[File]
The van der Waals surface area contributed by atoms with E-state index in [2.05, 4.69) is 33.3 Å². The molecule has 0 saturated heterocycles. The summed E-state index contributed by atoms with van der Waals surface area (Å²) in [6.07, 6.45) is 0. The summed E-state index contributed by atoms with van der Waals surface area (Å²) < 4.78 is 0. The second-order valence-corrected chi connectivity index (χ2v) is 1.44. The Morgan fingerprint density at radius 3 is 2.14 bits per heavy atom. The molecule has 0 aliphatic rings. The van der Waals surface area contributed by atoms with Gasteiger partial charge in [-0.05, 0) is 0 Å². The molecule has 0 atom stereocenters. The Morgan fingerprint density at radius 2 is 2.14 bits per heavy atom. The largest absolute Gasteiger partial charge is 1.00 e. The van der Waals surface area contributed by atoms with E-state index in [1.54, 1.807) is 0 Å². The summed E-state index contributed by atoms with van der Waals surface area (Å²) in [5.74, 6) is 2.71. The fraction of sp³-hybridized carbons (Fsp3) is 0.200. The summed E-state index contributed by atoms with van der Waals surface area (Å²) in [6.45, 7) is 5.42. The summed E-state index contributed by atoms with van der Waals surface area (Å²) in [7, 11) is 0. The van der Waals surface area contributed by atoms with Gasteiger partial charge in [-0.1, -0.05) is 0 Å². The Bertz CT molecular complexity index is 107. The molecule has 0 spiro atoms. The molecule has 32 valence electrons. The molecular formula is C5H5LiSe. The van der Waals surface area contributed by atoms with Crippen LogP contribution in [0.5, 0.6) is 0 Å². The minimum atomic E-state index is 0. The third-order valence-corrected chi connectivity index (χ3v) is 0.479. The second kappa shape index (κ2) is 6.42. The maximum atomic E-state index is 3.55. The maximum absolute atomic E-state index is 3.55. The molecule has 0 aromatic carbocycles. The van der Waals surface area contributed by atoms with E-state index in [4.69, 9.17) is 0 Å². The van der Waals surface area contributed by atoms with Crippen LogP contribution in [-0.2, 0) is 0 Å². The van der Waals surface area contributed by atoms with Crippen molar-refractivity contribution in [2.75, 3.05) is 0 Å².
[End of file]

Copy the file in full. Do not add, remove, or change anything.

The van der Waals surface area contributed by atoms with E-state index in [2.05, 4.69) is 33.3 Å². The molecule has 0 saturated heterocycles. The summed E-state index contributed by atoms with van der Waals surface area (Å²) in [6.07, 6.45) is 0. The summed E-state index contributed by atoms with van der Waals surface area (Å²) < 4.78 is 0. The second-order valence-corrected chi connectivity index (χ2v) is 1.44. The Morgan fingerprint density at radius 3 is 2.14 bits per heavy atom. The molecule has 0 aliphatic rings. The van der Waals surface area contributed by atoms with Gasteiger partial charge in [-0.05, 0) is 0 Å². The molecule has 0 atom stereocenters. The Morgan fingerprint density at radius 2 is 2.14 bits per heavy atom. The largest absolute Gasteiger partial charge is 1.00 e. The van der Waals surface area contributed by atoms with E-state index in [1.54, 1.807) is 0 Å². The summed E-state index contributed by atoms with van der Waals surface area (Å²) in [5.74, 6) is 2.71. The fraction of sp³-hybridized carbons (Fsp3) is 0.200. The summed E-state index contributed by atoms with van der Waals surface area (Å²) in [6.45, 7) is 5.42. The summed E-state index contributed by atoms with van der Waals surface area (Å²) in [7, 11) is 0. The van der Waals surface area contributed by atoms with Gasteiger partial charge in [-0.1, -0.05) is 0 Å². The Bertz CT molecular complexity index is 107. The molecule has 0 spiro atoms. The molecule has 32 valence electrons. The molecular formula is C5H5LiSe. The van der Waals surface area contributed by atoms with Crippen LogP contribution in [0.5, 0.6) is 0 Å². The minimum atomic E-state index is 0. The third-order valence-corrected chi connectivity index (χ3v) is 0.479. The second kappa shape index (κ2) is 6.42. The maximum atomic E-state index is 3.55. The maximum absolute atomic E-state index is 3.55. The molecule has 0 aromatic carbocycles. The van der Waals surface area contributed by atoms with E-state index in [4.69, 9.17) is 0 Å². The van der Waals surface area contributed by atoms with Crippen LogP contribution in [-0.2, 0) is 0 Å². The van der Waals surface area contributed by atoms with Crippen molar-refractivity contribution in [2.75, 3.05) is 0 Å².